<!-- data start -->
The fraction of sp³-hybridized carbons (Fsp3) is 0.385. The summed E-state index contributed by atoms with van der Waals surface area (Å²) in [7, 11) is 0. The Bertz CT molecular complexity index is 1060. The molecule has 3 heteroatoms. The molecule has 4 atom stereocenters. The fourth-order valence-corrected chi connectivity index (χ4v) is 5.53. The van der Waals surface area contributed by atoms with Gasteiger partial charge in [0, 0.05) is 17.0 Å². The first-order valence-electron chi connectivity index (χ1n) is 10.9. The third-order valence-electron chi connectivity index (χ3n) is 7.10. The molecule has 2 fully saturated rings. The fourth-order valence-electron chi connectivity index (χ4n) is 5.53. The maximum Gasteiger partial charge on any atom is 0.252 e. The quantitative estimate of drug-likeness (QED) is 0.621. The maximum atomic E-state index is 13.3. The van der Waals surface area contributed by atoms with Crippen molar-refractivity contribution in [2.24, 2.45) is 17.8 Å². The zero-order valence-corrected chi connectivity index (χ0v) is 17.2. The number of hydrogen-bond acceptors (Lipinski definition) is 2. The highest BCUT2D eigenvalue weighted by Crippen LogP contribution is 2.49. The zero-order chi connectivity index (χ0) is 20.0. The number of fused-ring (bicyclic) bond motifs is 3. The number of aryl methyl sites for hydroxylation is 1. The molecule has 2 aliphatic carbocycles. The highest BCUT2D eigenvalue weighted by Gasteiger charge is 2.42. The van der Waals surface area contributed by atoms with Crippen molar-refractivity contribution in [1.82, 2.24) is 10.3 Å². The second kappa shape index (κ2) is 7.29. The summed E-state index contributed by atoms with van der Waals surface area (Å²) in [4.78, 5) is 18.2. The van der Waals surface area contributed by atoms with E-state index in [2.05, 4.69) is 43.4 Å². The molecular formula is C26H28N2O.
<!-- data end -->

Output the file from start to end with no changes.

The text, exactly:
The fraction of sp³-hybridized carbons (Fsp3) is 0.385. The summed E-state index contributed by atoms with van der Waals surface area (Å²) in [7, 11) is 0. The Bertz CT molecular complexity index is 1060. The molecule has 3 heteroatoms. The molecule has 4 atom stereocenters. The fourth-order valence-corrected chi connectivity index (χ4v) is 5.53. The van der Waals surface area contributed by atoms with Gasteiger partial charge in [0, 0.05) is 17.0 Å². The first-order valence-electron chi connectivity index (χ1n) is 10.9. The third-order valence-electron chi connectivity index (χ3n) is 7.10. The molecule has 2 fully saturated rings. The fourth-order valence-electron chi connectivity index (χ4n) is 5.53. The maximum Gasteiger partial charge on any atom is 0.252 e. The quantitative estimate of drug-likeness (QED) is 0.621. The maximum atomic E-state index is 13.3. The van der Waals surface area contributed by atoms with Crippen molar-refractivity contribution in [2.24, 2.45) is 17.8 Å². The zero-order valence-corrected chi connectivity index (χ0v) is 17.2. The number of hydrogen-bond acceptors (Lipinski definition) is 2. The highest BCUT2D eigenvalue weighted by Crippen LogP contribution is 2.49. The zero-order chi connectivity index (χ0) is 20.0. The number of fused-ring (bicyclic) bond motifs is 3. The number of aryl methyl sites for hydroxylation is 1. The molecule has 2 aliphatic carbocycles. The highest BCUT2D eigenvalue weighted by Gasteiger charge is 2.42. The van der Waals surface area contributed by atoms with Crippen molar-refractivity contribution in [1.82, 2.24) is 10.3 Å². The second kappa shape index (κ2) is 7.29. The summed E-state index contributed by atoms with van der Waals surface area (Å²) in [4.78, 5) is 18.2. The van der Waals surface area contributed by atoms with E-state index in [2.05, 4.69) is 43.4 Å². The molecular formula is C26H28N2O.